NEW YORK (Reuters) - The U.S. aviation regulator took a step toward opening the skies to aerial drones on Monday, authorizing six sites where unmanned aircraft can be tested for a variety of uses.
The Federal Aviation Administration already has approved limited use of drones in the U.S. for law enforcement, surveillance, atmospheric research and other applications.
But Monday’s move will give companies, universities and other entities locations at which to test much broader use, such as crop spraying, catching exotic-animal poachers or delivering packages.
“It provides the platform for this research to be carried out on a very large scale across the country,” Federal Aviation Administration Administrator Michael Huerta told reporters.
The first test site is expected to be open in six months and the sites will operate at least until February 2017.
The FAA said the test sites will be developed by the University of Alaska, the state of Nevada, Griffiss International Airport in New York state, the North Dakota Department of Commerce, Texas A&M University at Corpus Christi, and Virginia Polytechnic Institute and State University, which includes locations in New Jersey.
The FAA is required to write initial rules governing commercial operation of drones by 2015. The test sites will operate longer, allowing rules to evolve with further testing, Huerta said.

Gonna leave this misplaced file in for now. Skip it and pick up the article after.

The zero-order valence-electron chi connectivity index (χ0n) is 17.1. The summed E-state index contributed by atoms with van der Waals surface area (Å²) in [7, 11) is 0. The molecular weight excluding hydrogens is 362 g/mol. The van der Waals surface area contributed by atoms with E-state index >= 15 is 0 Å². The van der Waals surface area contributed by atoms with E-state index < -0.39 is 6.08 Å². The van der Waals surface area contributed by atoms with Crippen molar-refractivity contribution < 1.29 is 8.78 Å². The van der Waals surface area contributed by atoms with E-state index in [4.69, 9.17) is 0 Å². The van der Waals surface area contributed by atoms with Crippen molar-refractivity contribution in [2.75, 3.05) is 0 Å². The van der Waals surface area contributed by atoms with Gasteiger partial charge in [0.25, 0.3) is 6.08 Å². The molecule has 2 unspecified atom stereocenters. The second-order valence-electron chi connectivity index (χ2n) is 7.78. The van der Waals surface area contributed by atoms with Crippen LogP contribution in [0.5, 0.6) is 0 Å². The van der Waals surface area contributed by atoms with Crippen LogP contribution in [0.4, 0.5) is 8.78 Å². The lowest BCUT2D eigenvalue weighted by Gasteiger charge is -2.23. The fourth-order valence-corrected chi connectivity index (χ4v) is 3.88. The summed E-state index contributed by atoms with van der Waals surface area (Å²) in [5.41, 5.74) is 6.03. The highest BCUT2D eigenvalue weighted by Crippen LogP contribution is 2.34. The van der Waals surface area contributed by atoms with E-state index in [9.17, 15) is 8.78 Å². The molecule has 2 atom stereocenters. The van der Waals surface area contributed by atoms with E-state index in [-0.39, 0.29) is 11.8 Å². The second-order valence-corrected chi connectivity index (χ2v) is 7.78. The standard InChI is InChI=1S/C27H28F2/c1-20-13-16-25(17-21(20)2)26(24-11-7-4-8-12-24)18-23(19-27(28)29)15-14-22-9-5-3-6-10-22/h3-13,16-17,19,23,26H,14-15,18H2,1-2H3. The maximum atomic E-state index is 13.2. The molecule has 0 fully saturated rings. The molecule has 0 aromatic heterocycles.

Drones are smaller and less costly alternatives to manned aircraft, and are a growing business for aerospace companies such as Boeing Co, Northrop Grumman Corp, Lockheed Martin Corp and AeroVironment Inc.
Beyond military capabilities, they also offer uses to businesses and researchers. Amazon.com Inc recently unveiled plans for drones to deliver small packages to homes.
Global spending on unmanned aircraft will almost double to $11.6 billion a year by 2023, according to the latest estimate by aviation and aerospace industry research firm Teal Group.
The Association for Unmanned Vehicle Systems International (AUVSI), an industry group, estimates the industry could contribute more than $80 billion to the U.S. economy over a decade and create more than 100,000 jobs.
But the vehicles also have raised privacy and safety concerns, since they could be used for spying or could interfere with already crowded airspace.
The FAA chose the six sites from 25 applications it received from 24 states.
“These test sites will give us valuable information about how best to ensure the safe introduction of this advanced technology into our nation’s skies,” Transportation Secretary Anthony Foxx said in a statement.
Huerta said the FAA would first address the use of drones in small civil applications and expected to issue a proposed rule in early 2014.
Reporting by Alwyn Scott; Editing by John Wallace and Diane Craft